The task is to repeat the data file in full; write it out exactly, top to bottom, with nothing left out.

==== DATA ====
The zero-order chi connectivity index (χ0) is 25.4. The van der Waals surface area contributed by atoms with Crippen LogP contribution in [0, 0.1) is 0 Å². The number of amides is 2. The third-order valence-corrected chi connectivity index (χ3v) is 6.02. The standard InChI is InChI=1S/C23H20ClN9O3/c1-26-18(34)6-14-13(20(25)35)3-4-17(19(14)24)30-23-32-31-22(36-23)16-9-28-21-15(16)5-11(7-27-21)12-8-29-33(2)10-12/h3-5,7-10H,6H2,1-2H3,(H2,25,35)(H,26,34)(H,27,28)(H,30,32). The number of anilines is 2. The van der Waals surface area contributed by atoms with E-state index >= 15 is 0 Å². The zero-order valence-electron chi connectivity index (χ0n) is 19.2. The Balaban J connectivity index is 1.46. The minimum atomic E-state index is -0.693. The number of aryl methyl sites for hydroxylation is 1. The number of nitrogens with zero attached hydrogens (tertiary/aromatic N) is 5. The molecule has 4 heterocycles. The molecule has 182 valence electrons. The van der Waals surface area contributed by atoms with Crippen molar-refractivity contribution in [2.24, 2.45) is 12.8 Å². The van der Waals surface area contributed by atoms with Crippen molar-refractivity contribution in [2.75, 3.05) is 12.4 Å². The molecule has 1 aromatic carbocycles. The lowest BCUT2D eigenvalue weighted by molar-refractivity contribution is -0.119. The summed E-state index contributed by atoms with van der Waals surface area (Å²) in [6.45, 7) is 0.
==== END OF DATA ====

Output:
The zero-order chi connectivity index (χ0) is 25.4. The van der Waals surface area contributed by atoms with Crippen LogP contribution in [0, 0.1) is 0 Å². The number of amides is 2. The third-order valence-corrected chi connectivity index (χ3v) is 6.02. The standard InChI is InChI=1S/C23H20ClN9O3/c1-26-18(34)6-14-13(20(25)35)3-4-17(19(14)24)30-23-32-31-22(36-23)16-9-28-21-15(16)5-11(7-27-21)12-8-29-33(2)10-12/h3-5,7-10H,6H2,1-2H3,(H2,25,35)(H,26,34)(H,27,28)(H,30,32). The number of anilines is 2. The van der Waals surface area contributed by atoms with E-state index >= 15 is 0 Å². The zero-order valence-electron chi connectivity index (χ0n) is 19.2. The Balaban J connectivity index is 1.46. The minimum atomic E-state index is -0.693. The number of aryl methyl sites for hydroxylation is 1. The number of nitrogens with zero attached hydrogens (tertiary/aromatic N) is 5. The molecule has 4 heterocycles. The molecule has 182 valence electrons. The van der Waals surface area contributed by atoms with Crippen molar-refractivity contribution in [2.24, 2.45) is 12.8 Å². The van der Waals surface area contributed by atoms with Crippen molar-refractivity contribution in [2.75, 3.05) is 12.4 Å². The molecule has 1 aromatic carbocycles. The lowest BCUT2D eigenvalue weighted by molar-refractivity contribution is -0.119. The summed E-state index contributed by atoms with van der Waals surface area (Å²) in [6.45, 7) is 0.